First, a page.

Obama and Anti-War Democrats
Days ago, a warning shot from 1600 Pennsylvania Avenue landed with a thud on Capitol Hill, near some recent arrivals in the House. The political salvo was carefully aimed and expertly fired. But in the long run it could boomerang.
As a close vote neared on a supplemental funding bill for more war in Iraq and Afghanistan, the San Francisco Chronicle reported that "the White House has threatened to pull support from Democratic freshmen who vote no." In effect, it was so important to President Obama to get the war funds that he was willing to paint a political target on the backs of some of the gutsiest new progressives in Congress.
But why would a president choose to single out fellow Democrats in their first congressional term? Because, according to conventional wisdom, they're the most politically vulnerable and the easiest to intimidate.
Well, a number of House Democrats in their first full terms were not intimidated. Despite the presidential threat, they stuck to principle. Donna Edwards of Maryland voted no on the war funding when it really counted. So did Alan Grayson of Florida, Eric Massa of New York, Chellie Pingree of Maine, Jared Polis of Colorado and Jackie Speier of California.
Well, for one thing, progressives across the country should plan on giving special support to Edwards, Grayson, Massa, Pingree, Polis and Speier in 2010. If we take the White House at its word, they may find themselves running for re-election while President Obama withholds his support -- in retaliation for their anti-war votes.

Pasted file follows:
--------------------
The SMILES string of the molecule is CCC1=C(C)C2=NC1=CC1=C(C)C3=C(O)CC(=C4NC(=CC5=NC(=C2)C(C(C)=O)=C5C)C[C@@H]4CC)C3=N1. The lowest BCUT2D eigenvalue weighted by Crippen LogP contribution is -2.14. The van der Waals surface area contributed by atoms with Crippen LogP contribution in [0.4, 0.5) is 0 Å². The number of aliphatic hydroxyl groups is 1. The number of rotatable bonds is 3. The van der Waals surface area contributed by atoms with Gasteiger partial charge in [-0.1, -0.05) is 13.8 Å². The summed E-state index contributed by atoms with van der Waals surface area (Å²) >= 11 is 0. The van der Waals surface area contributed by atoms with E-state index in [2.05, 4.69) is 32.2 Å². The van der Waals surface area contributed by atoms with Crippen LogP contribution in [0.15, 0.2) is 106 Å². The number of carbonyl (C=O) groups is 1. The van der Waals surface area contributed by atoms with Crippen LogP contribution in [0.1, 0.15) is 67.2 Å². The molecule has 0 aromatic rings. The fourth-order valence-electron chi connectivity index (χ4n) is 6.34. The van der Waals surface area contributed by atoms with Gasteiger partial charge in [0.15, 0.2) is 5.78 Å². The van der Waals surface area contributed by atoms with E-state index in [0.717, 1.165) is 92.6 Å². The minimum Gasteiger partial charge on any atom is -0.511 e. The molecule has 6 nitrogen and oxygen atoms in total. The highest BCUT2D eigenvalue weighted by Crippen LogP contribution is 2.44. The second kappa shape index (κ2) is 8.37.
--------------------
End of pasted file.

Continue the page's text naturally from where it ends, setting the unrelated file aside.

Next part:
But it's not enough to just play defense. We also need to be supporting -- or initiating -- grassroots campaigns to unseat pro-war members of Congress.
In the Los Angeles area, the military-crazed and ultra-corporate Congresswoman Jane Harman will face the progressive dynamo Marcy Winograd in the Democratic primary next year.
Harman's vote for the latest war funding was predictable. But dozens of Democrats with longtime anti-war reputations also voted yes. Among the most notable examples are Oregon's Peter DeFazio and Washington's Jim McDermott, who apparently found their antiwar constituencies in Eugene and Seattle to be less persuasive than the White House chief of staff.
"White House aides worked the halls during the hours before the vote, and chief of staff Rahm Emanuel called some lawmakers personally," McClatchy news service reports. "DeFazio, who was undecided and wound up voting yes, said he talked to Emanuel by phone for about five minutes as Obama's top aide explained the administration's strategy in the war on terror."
This is a crucial time for anti-war activists and other progressive advocates to get more serious about congressional politics. It's not enough to lobby for or against specific bills -- and it's not enough to just get involved at election time. Officeholders must learn that there will be campaign consequences.
When progressives challenge a Democratic incumbent in a primary race, some party loyalists claim that such an intra-party contest is too divisive. But desperately needed change won't come to this country until a lot of progressive candidates replace mainline Democrats in office.
On behalf of his war agenda, the president has signaled that he's willing to undermine the political futures of some anti-war Democrats in Congress. We should do all we can to support those Democrats -- and defeat pro-war incumbents on behalf of an anti-war agenda.